Case summary, Income Tax

Failure in the submission of PAN to the person making payment: Rate as Section 206AA vs tax treaty rate

Case: Shriram Capital Ltd vs. Director of Income Tax, Madras HC

Outcome: Assessee


  • The Assessee had engaged the services of a foreign law firm for the purposes of acquiring insurance business in Indonesia. The Assessee had filed an application under section 195 for exemption from deduction of tax at source on the payment being made to the foreign law firm which was rejected by the Director of Income-tax as he opined that the services were in the nature of consultancy services and as the Assessee did not have any business activity abroad. Hence, the services were ultimately utilised by the resident company only and accordingly, considered that they would be taxable as deemed income in India.
  • As the non-resident did not have PAN as mandated by section 206AA, the Assessee was required to make the said payment as per the agreement after deduction of tax at the rate of 20%.

Key Points

  • Reliance was placed on the decision of the Hon’ble Delhi High Court in the case of Danisco India Private Limited Vs. Union of India & ORS, which in turn had placed reliance on the decision of Pune Income Tax Appellate Tribunal in the case of Dy. Director of Income Tax Vs. Serum Institute of India Ltd., wherein it was held that “where the section of the Act provides that tax treaty override domestic law in cases where the provisions of a tax treaty are more beneficial to the assessee and the same also overrides the charging sections 4 and 5 of the Act which, in turn, override the tax treaty provisions especially section 206AA of the Act which is the controversy before us. Therefore, in our view, where the tax has been deducted on the strength of the beneficial provisions of the section tax treaty, the provisions of section 206AA of the Act cannot be invoked by the Assessing Officer to insist on the tax deduction at the rate of 20%, having regard to the overriding nature of the provisions of section of the Act. The in our view, correctly inferred that section 206AA of the Act does not override the provisions of section 90(2) of the Act and that in the impugned cases of payments made to non-residents, assessee correctly applied the rate of tax prescribed under the tax treaty and not as per section 206AA of the Act because the provisions of the tax treaty were more beneficial”.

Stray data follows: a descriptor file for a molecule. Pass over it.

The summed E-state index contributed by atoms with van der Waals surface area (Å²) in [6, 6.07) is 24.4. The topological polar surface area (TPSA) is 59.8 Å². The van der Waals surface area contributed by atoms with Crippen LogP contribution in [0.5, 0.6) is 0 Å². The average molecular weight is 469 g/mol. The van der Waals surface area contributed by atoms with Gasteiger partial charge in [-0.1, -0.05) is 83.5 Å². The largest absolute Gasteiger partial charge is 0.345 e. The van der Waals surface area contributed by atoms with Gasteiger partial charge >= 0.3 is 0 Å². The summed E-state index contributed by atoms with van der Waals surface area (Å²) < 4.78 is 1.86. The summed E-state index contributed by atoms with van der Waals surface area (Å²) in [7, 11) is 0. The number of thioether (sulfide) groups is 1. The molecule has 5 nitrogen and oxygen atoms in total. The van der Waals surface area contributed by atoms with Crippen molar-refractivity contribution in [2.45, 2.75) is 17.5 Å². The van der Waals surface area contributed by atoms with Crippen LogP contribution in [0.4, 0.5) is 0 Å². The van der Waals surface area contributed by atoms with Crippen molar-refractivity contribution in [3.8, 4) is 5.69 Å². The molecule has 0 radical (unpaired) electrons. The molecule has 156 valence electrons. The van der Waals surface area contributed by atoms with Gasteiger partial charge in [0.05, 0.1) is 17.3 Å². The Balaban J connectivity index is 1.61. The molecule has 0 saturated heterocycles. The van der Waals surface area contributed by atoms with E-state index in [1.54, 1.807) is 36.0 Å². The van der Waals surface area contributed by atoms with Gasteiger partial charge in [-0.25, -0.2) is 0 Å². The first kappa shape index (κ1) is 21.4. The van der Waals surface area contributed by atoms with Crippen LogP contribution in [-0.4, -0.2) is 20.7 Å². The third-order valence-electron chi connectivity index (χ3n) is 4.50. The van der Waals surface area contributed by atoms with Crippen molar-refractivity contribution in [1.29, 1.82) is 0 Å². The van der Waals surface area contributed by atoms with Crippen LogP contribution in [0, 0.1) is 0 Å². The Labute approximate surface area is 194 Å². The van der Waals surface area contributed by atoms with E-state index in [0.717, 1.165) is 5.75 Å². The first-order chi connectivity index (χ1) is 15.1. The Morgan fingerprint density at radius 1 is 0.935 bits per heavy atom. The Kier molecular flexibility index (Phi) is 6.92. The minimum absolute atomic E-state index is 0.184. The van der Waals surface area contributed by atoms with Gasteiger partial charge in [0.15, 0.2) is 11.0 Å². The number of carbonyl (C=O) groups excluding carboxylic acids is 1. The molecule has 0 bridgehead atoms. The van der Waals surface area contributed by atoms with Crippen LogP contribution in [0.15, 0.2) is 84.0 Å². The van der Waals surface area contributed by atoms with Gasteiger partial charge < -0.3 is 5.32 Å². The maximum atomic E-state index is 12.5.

• Taking into consideration the decisions mentioned above, it was inferred that even in the absence of PAN, the tax has to be deducted as per the rates prescribed in the tax treaty as the beneficial provisions of the treaty will override the machinery provision of section 206AA of the Income Tax Act.

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